Keeping an invisible, deadly invader from crossing the thin blue line

Each day this month, we will publish Tales of 2020, the stories of ordinary Queenslanders enduring an extraordinary year. Today, policeman “John Doe” reflects on the unique challenges the pandemic created for our boys in blue.

Dec 15, 2020, updated Dec 15, 2020
Queensl (AAP Image/Darren England)

Queensl (AAP Image/Darren England)

When the sobering seriousness of COVID-19 came to the attention of the Queensland Government, a public health emergency was declared. Legislation was enacted that meant police officers like me would become agents under the Public Health Act.

It made sense given the legislative powers already afforded to us, coupled with our investigative experience.

However, managing a public health emergency isn’t quite the same as managing crime or some other incident where there is an obvious and immediate risk of physical harm to members of the public.

There were always going to be teething issues. My memory draws back to the infringements that were issued to people who were making trips to the dump. I personally wasn’t involved in issuing those tickets, but this highlights the slight ambiguity in the interpretation of the terms “essential purpose” or “essential travel”.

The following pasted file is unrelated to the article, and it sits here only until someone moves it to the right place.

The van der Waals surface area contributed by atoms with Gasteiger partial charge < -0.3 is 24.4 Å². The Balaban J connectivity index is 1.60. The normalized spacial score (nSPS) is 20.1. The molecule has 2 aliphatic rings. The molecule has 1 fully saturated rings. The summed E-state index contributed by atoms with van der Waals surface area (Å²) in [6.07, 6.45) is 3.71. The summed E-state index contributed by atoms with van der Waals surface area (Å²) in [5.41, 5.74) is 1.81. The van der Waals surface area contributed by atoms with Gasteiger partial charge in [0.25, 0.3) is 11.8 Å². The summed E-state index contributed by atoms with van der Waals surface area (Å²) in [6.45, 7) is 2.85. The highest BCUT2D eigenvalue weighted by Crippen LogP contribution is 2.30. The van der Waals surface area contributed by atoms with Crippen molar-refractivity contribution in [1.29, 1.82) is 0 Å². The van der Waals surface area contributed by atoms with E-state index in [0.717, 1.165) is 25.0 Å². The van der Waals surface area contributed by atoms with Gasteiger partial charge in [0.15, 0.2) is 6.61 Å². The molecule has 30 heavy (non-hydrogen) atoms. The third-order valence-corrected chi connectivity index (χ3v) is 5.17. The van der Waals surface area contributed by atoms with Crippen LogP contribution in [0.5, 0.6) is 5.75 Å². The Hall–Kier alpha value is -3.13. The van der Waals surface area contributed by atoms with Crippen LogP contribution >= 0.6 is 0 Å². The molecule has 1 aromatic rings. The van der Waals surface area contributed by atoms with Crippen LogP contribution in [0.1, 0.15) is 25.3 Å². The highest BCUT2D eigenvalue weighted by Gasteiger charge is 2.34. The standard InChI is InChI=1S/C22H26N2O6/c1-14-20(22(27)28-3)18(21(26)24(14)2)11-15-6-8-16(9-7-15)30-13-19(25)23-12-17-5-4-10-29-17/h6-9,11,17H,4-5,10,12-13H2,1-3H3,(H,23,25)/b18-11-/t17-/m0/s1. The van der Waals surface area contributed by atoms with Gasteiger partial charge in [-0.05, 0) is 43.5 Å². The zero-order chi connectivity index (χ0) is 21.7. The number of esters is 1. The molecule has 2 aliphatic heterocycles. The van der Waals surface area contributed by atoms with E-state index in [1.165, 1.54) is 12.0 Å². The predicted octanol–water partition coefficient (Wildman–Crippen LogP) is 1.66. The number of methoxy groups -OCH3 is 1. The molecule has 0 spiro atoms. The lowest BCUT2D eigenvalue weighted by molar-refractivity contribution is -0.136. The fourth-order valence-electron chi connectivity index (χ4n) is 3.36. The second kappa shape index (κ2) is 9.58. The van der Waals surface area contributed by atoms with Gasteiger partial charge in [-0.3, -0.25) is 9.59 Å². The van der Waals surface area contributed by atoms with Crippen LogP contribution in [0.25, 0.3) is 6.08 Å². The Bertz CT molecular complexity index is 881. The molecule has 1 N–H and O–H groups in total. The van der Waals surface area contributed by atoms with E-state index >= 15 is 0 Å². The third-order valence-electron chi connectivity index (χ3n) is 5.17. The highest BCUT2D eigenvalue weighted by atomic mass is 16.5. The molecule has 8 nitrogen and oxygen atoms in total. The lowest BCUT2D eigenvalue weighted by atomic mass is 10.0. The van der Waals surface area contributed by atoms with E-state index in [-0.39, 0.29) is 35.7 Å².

As anyone who is familiar with this story will recall, the infringements were withdrawn, and guidance was fortunately given on the issue.

This was a new and unfolding occurrence. Judicial opinion was being explored regarding the application of the laws, and there wasn’t a whole lot of precedent to refer to.

This caused a degree of uncertainty to me and my colleagues who usually like to be sure about what we do. This uncertainty was exacerbated by the changeable rules as restrictions increased and subsequently decreased.

We were expected to know the rules back to front as soon as the changes came into effect as well as performing all of our other regular duties.

The majority of officers who are called to deal with these breaches are all front-line officers who are already responding to all the other emergencies normally expected of police. This extra responsibility was basically dumped on us without much in the way of additional resources.

Along with these new legislative powers came the increase in associated jobs which included reports of unauthorised gatherings in parks, house parties, or public spaces where social distancing was being ignored.